In To Kill a Mockingbird what does Scout mean when she says Mr. Radley "bought cotton"?

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gpane eNotes educator| Certified Educator

This means simply that Mr Radley appears to have no job. Scout remembers Jem describing him in this way, going on to remark that it was 'a polite term for doing nothing' (Chapter 1). In this respect Mr Radley appears rather unusual, but then the whole Radley family does. They generally keep themselves to themselves, and in this way they provide an endless source of fascination and speculation for the children, especially the most mysterious member of the family - the younger son Arthur Radley, whom the children nickname 'Boo'. Scout, Jem and Dill imagine him to be some kind of bogeyman, never realising until the end of the story that he is actually a very kind, caring, if extremely shy man who looks out for them. Scout learns in the course of the story to discount her childish fears and come to a better unerstanding of Arthur, and other people in general.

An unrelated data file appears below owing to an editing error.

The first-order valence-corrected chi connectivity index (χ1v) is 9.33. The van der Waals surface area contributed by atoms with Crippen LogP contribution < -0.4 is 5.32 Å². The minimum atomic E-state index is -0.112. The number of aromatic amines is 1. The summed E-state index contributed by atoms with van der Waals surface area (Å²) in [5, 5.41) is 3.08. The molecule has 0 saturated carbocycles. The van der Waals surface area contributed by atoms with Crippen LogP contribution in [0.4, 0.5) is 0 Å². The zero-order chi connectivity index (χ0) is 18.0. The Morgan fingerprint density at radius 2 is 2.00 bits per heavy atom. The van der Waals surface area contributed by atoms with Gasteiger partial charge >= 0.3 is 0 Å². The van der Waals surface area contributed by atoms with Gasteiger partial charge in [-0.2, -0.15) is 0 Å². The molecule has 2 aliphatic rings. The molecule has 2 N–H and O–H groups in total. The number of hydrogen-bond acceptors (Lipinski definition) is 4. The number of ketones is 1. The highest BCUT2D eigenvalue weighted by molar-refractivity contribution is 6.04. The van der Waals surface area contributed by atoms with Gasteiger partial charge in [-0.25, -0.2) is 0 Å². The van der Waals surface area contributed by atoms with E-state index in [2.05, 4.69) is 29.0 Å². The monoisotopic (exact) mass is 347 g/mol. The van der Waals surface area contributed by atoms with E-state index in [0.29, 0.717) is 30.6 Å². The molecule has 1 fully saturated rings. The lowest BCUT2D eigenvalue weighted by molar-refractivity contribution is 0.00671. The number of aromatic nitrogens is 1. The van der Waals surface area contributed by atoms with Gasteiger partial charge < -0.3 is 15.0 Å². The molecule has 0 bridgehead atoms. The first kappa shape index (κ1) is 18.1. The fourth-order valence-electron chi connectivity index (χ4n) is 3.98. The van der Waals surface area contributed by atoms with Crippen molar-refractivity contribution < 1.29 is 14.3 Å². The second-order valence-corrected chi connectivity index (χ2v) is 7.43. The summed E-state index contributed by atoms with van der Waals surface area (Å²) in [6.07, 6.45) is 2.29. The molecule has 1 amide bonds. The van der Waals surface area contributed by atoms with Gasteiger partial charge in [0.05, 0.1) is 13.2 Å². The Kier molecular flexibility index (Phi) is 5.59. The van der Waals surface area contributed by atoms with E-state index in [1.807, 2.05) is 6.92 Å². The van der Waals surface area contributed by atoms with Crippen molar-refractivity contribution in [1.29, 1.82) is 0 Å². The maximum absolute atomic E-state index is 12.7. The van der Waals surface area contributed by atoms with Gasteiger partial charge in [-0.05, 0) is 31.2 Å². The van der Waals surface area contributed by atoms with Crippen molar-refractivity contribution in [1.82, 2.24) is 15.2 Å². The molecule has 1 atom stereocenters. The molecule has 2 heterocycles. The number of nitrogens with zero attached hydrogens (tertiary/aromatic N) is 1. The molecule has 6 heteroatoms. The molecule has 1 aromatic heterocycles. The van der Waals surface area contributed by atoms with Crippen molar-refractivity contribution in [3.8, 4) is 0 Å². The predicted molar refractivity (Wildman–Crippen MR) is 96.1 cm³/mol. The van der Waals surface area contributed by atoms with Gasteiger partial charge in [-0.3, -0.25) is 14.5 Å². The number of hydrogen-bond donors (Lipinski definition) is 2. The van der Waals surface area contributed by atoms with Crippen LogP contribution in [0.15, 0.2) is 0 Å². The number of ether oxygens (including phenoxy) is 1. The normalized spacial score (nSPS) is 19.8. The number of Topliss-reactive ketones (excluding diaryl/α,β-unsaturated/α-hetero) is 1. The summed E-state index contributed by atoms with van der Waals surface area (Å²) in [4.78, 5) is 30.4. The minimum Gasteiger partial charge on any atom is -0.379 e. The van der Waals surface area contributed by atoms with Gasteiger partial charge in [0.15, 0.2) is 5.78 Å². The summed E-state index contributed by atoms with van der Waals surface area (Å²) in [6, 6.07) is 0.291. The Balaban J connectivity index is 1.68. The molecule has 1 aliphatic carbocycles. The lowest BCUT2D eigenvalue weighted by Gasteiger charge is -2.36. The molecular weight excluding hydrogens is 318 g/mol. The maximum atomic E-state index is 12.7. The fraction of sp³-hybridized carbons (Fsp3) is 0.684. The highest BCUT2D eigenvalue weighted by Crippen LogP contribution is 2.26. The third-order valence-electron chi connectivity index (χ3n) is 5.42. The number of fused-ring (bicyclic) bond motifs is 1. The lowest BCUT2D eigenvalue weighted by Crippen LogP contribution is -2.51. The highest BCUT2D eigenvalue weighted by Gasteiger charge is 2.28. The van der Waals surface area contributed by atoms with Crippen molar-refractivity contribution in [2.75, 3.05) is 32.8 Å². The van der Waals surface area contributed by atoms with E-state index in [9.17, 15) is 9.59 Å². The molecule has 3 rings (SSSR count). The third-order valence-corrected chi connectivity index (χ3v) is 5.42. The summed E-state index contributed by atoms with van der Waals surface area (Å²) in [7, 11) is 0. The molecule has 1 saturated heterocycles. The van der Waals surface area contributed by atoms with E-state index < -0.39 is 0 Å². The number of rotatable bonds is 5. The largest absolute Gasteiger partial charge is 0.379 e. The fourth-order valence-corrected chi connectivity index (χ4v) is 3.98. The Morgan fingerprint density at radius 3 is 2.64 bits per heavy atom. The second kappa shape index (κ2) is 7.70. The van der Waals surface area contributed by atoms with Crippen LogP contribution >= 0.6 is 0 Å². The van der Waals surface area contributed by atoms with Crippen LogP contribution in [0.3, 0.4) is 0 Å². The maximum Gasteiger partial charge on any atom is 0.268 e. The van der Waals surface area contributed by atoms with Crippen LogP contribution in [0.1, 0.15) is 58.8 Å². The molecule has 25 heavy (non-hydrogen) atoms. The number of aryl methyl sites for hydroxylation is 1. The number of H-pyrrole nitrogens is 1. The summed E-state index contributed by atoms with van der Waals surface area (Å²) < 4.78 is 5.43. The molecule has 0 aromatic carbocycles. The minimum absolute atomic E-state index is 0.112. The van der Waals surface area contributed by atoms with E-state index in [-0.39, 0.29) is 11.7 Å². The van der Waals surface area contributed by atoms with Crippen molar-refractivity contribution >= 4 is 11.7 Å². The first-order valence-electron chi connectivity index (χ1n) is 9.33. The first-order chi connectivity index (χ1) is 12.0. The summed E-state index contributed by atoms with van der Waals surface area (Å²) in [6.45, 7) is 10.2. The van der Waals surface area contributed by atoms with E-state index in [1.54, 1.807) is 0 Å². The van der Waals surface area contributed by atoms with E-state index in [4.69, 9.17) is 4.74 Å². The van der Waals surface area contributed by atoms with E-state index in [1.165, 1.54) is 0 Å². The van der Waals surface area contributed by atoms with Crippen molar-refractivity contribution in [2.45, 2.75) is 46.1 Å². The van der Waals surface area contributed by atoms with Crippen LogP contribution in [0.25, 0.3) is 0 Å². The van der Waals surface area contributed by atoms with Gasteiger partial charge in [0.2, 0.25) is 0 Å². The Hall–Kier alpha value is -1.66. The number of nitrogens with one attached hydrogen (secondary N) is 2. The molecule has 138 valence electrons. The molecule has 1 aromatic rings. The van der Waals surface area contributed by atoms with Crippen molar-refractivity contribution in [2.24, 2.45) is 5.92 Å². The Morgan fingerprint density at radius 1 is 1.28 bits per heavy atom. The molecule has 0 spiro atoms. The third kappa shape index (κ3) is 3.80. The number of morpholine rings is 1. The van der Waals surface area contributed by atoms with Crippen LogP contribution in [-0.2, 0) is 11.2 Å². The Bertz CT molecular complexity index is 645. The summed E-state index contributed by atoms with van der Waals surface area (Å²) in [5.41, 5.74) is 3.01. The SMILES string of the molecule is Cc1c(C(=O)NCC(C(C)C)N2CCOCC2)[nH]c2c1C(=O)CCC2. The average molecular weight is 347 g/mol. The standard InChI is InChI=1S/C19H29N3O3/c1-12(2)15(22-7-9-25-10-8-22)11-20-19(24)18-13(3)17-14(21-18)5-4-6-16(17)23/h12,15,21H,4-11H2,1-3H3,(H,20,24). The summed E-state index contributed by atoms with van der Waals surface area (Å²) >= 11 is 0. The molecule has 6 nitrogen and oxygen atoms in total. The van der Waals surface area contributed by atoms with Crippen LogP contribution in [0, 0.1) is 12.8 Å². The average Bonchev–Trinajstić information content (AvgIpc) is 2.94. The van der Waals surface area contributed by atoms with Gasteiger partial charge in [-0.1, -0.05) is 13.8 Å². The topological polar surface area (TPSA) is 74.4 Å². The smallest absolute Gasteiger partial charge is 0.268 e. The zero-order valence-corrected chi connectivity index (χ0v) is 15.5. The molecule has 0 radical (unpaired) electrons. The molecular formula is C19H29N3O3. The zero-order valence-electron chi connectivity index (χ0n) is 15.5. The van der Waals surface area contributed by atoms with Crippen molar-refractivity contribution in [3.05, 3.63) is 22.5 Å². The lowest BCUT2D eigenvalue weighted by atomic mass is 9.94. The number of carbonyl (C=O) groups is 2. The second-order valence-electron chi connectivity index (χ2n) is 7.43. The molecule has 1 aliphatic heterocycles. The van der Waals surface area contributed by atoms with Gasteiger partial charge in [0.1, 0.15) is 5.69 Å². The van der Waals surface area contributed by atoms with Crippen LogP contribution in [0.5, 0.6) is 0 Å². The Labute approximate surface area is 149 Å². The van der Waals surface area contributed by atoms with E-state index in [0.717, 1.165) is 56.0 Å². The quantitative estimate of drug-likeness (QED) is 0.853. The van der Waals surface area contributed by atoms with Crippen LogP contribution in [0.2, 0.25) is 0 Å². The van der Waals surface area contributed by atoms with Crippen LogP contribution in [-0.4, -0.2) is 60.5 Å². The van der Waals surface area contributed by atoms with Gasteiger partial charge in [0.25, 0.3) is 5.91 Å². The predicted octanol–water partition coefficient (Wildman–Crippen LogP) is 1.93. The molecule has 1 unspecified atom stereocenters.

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To Kill a Mockingbird

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